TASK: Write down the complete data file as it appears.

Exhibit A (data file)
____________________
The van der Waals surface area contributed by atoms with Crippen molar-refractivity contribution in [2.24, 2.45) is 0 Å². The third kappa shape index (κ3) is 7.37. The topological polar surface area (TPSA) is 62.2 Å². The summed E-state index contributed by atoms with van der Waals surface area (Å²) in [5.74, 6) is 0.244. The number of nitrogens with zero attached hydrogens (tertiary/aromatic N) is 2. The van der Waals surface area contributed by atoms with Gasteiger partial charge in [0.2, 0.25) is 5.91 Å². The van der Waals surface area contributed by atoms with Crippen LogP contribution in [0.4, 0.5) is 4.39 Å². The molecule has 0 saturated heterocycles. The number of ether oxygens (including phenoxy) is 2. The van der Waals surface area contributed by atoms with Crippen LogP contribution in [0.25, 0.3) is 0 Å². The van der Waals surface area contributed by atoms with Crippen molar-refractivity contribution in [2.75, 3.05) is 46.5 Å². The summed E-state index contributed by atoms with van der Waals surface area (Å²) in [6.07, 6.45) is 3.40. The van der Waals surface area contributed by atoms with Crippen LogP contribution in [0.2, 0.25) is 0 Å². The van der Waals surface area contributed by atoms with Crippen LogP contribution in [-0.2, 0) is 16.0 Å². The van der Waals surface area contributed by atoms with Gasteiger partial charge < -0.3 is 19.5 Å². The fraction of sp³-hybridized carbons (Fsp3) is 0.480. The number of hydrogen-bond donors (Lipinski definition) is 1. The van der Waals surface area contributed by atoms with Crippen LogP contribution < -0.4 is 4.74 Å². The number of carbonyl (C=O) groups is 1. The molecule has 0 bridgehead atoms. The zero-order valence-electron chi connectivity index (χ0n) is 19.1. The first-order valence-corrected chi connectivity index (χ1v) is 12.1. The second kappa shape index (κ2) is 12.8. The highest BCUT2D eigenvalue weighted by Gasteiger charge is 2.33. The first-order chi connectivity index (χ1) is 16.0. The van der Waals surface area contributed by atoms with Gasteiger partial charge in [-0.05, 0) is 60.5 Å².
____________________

The van der Waals surface area contributed by atoms with Crippen molar-refractivity contribution in [2.24, 2.45) is 0 Å². The third kappa shape index (κ3) is 7.37. The topological polar surface area (TPSA) is 62.2 Å². The summed E-state index contributed by atoms with van der Waals surface area (Å²) in [5.74, 6) is 0.244. The number of nitrogens with zero attached hydrogens (tertiary/aromatic N) is 2. The van der Waals surface area contributed by atoms with Gasteiger partial charge in [0.2, 0.25) is 5.91 Å². The van der Waals surface area contributed by atoms with Crippen LogP contribution in [0.4, 0.5) is 4.39 Å². The molecule has 0 saturated heterocycles. The number of ether oxygens (including phenoxy) is 2. The van der Waals surface area contributed by atoms with Crippen LogP contribution in [0.25, 0.3) is 0 Å². The van der Waals surface area contributed by atoms with Crippen molar-refractivity contribution in [2.75, 3.05) is 46.5 Å². The summed E-state index contributed by atoms with van der Waals surface area (Å²) in [6.07, 6.45) is 3.40. The van der Waals surface area contributed by atoms with Crippen LogP contribution in [0.2, 0.25) is 0 Å². The van der Waals surface area contributed by atoms with Crippen LogP contribution in [-0.2, 0) is 16.0 Å². The van der Waals surface area contributed by atoms with Gasteiger partial charge < -0.3 is 19.5 Å². The fraction of sp³-hybridized carbons (Fsp3) is 0.480. The number of hydrogen-bond donors (Lipinski definition) is 1. The van der Waals surface area contributed by atoms with Crippen LogP contribution < -0.4 is 4.74 Å². The number of carbonyl (C=O) groups is 1. The molecule has 0 bridgehead atoms. The zero-order valence-electron chi connectivity index (χ0n) is 19.1. The first-order valence-corrected chi connectivity index (χ1v) is 12.1. The second kappa shape index (κ2) is 12.8. The highest BCUT2D eigenvalue weighted by Gasteiger charge is 2.33. The first-order chi connectivity index (χ1) is 16.0. The van der Waals surface area contributed by atoms with Gasteiger partial charge in [-0.05, 0) is 60.5 Å².